Fred is up here on Mars with me.. he says to pass on his regards...
Any sign of Elvis up there?
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Old 4th Feb 2023, 10:07
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No, but it has reminded me of the Mark Knopfler song ‘Calling Elvis’.. off the ‘On Every Street’ album.. saw him play it live years ago… That’s Mark, not Elvis..
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Old 4th Feb 2023, 18:57
  #426 (permalink)  
 
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Originally Posted by GBO
This new report is extremely flawed. It is more likely that they have started with a pre-conceived pilot hijacking scenario and tried to bash this evidence into the hole.



Maybe they should look at the evidence first and then arrive at the most likely scenario and endpoint.



Prior to departure the oxygen bottle was serviced by Malaysia.

There wasn’t any change in behaviour as the crew passed through security. They are observed smoking prior to departure.

The aircraft departed KL and climbed to FL350/Mach 0.82

During the turn at IGARI, the transponder ceased transmission.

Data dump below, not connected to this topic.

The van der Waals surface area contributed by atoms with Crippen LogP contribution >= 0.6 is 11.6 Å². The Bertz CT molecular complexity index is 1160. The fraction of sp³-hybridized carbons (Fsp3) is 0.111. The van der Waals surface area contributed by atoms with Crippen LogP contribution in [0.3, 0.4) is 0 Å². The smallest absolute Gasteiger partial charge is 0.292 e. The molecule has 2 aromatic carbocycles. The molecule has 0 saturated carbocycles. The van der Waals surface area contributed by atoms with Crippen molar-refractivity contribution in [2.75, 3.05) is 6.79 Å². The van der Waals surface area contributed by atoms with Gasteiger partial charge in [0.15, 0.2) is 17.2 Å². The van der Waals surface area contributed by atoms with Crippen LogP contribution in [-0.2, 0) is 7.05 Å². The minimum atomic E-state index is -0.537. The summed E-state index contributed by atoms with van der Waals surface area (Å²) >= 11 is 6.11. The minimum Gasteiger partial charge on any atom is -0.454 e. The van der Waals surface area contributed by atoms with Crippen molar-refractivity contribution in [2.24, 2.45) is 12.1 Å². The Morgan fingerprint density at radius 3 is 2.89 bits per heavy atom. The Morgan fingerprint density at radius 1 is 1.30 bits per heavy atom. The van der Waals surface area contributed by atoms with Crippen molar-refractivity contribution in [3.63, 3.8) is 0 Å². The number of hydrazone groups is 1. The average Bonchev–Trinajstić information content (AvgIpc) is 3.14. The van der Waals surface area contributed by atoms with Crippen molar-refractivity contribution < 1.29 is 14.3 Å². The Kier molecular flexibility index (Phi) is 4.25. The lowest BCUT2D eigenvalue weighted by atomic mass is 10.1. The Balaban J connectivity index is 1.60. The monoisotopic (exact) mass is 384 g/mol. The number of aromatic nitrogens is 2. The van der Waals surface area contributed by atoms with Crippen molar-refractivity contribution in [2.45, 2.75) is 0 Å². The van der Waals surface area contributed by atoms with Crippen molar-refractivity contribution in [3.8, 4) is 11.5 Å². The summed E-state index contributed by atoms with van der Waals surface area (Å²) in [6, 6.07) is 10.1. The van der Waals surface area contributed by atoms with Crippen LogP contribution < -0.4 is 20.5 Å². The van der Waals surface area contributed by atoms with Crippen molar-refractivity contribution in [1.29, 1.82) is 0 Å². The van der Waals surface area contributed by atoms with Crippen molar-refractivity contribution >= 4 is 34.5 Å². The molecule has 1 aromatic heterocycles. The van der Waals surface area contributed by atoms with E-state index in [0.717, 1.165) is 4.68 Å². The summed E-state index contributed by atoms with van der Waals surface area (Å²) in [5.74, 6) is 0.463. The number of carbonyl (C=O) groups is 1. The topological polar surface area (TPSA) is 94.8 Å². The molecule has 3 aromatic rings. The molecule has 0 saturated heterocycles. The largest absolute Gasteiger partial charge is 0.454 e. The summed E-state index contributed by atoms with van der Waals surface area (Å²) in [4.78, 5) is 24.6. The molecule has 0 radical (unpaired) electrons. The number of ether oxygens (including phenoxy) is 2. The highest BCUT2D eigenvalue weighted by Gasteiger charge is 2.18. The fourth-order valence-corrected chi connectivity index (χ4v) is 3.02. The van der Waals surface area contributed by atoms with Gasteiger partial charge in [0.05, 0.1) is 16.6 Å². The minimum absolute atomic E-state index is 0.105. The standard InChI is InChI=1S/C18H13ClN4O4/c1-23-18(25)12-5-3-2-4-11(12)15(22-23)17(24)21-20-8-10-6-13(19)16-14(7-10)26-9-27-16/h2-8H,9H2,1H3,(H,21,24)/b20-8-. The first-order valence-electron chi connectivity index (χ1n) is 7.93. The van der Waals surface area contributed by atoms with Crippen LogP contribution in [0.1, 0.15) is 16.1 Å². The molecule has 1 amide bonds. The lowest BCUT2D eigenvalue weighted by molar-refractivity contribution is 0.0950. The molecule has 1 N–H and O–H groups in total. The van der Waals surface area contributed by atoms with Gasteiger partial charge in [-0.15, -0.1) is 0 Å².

Aircraft turns back at about 25 degrees angle of bank, descends to FL340 and accelerates to Mach 0.84, flies in heading mode or manually until south of Penang.

Observed on primary radar by multiple Malaysian and Thai radar sites. Inherent errors in primary radar displays incorrect and unrealistic altitude changes.

No ACARS received, no comms received. No SATCOM log off.

Manually deleting the Flight ID would record a SATCOM log off.

FO cell phone connects to a cell tower when aircraft south of Penang at 1752:27.

Aircraft diverts to VAMPI-MEKAR-NILAM in LNAV still at Mach 0.84/FL340.

SATCOM call made TO aircraft via Indian Ocean satellite but can’t connect via the aircraft’s left High Gain Antenna at 18:03.

At 1822:12, the aircraft is 10 NM NW of MEKAR and leaves Malaysian primary radar range.

All Indonesian primary radar recordings at Lhokseumawe, Medan, Sabang and Sibolga are not available!